Ethnobotanist James Wong grew up in Malaysia, where, he says "plants are solutions to everyday problems." This, he says, allowed him to see plants as a "living supermarket, pharmacy, a home improvement center and even a liquor store -- all rolled into one." It also influenced Wong to create the popular BBC television show Grow Your Own Drugs and best-selling book of the same name.
We spoke with James Wong about his interest in plants, and how he came to "grow his own drugs."
How did you get into natural medicine?
My background is as an ethnobotanist that studies the use of plants. I trained at the Royal Botanic Gardens Kew. I did my masters in Ecuador looking at traditional medicine in shamanic communities in northern Ecuador. I really became quite frustrated because if you look at the Western perception of traditional medicine it's really clouded by lots of really unuseful stereotypes.
I thought so many people in the west could be interested in it but it's always packaged in a way that brings up barriers. It always comes attached with a very stereotypical hippie image. I wanted to explain traditional medicine in very simple, honest and open and scientific way, using plants that definitely have a plausibility behind the chemicals they contain. In some cases there's clinical trial after clinical trial that backs up their use. In some cases just a really long history of use.
Tell us about the process of developing these recipes.
Most of these recipes were based on existing traditional medicine. What I am doing is creating an unusual take on them. I think there are lots of barriers that stop people from getting into traditional medicine -- one of them is the plausibility of how it works. Another is the stereotype that all herbal medicines taste awful and are really difficult to make. I've tried to take traditional forms of the medicine and update them to make them more interesting and cool -- to make them more like something you would get at a high end spa or fancy restaurant and less like dusty herbs that are cooked up for hours.
Have there been a lot of clinical trials done on these natural remedies?
In general there haven't been a lot of clinical trials on plants. One of the biggest reasons is because you can't patent plants. If [a pharmaceutical company] did spend lots of money researching a particular plant and found that it worked wonderfully, as soon as they went to produce the drug anyone else could just copy it directly because they don't have a patent.
But just because there haven't been clinical trials doesn't mean something doesn't work. What we do know is what chemicals are contained in certain plants and we do know a lot about how those chemicals work.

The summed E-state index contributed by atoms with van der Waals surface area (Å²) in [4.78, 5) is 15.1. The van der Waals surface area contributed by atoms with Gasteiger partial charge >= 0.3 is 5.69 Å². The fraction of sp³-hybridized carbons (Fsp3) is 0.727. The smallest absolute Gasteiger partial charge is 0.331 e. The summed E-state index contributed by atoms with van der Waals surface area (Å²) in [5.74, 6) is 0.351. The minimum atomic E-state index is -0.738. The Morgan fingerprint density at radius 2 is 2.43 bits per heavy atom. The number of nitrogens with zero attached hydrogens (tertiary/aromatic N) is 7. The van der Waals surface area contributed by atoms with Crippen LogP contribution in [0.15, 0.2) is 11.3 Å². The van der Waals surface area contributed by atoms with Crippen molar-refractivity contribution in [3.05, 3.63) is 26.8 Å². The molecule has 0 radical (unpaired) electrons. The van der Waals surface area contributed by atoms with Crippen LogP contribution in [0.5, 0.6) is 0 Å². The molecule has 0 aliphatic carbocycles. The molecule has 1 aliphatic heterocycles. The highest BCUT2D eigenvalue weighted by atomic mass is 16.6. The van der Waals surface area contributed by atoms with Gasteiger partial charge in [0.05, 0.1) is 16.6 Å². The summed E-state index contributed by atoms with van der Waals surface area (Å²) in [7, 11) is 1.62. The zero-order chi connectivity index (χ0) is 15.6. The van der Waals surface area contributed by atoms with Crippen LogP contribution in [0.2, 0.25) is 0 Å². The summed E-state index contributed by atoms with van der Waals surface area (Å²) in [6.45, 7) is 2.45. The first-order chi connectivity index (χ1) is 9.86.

Why should you make your own drugs?
Stuff that's in your back garden can be quicker, easier, more enjoyable and taste better than stuff you get in the pharmacy. It's often cheaper and you know exactly what's in it. In many cases there are less side effects. And in many cases certain conventional medicines for certain conditions won't necessarily work for everyone.
What precautions should you take before starting these natural regimens?
I would say definitely go to your doctor and get a proper diagnosis. A migraine could be something a lot more serious. All the plants in the book have a really long history of proven use. They're really safe. The things we're talking about are chili, garlic, onions -- things you probably had in your sandwich today. You just don't necessarily know how to use them medicinally.
And for the record -- I'm not against conventional medicine. I'm one of those people who will pop an aspirin if I need to.
If you have limited time or space for growing your own herbs, what one ingredient would you recommend growing?
If there's one thing you should grow it should be lavender. It looks good, smells good, and provides lots of use. The chemicals it contains are antibacterial, antiviral, anti-fungal, anti-inflammatory and also has an anti-anxiety effect. So if you've got lavender you can treat everything from athlete's foot to insomnia to eczema with what's contained there. It tastes wonderful as well.
Grow Your Own Drugs by James Wong published in the US by Reader's Digest Books © 2009 Silver River Productions Limited. All rights reserved.
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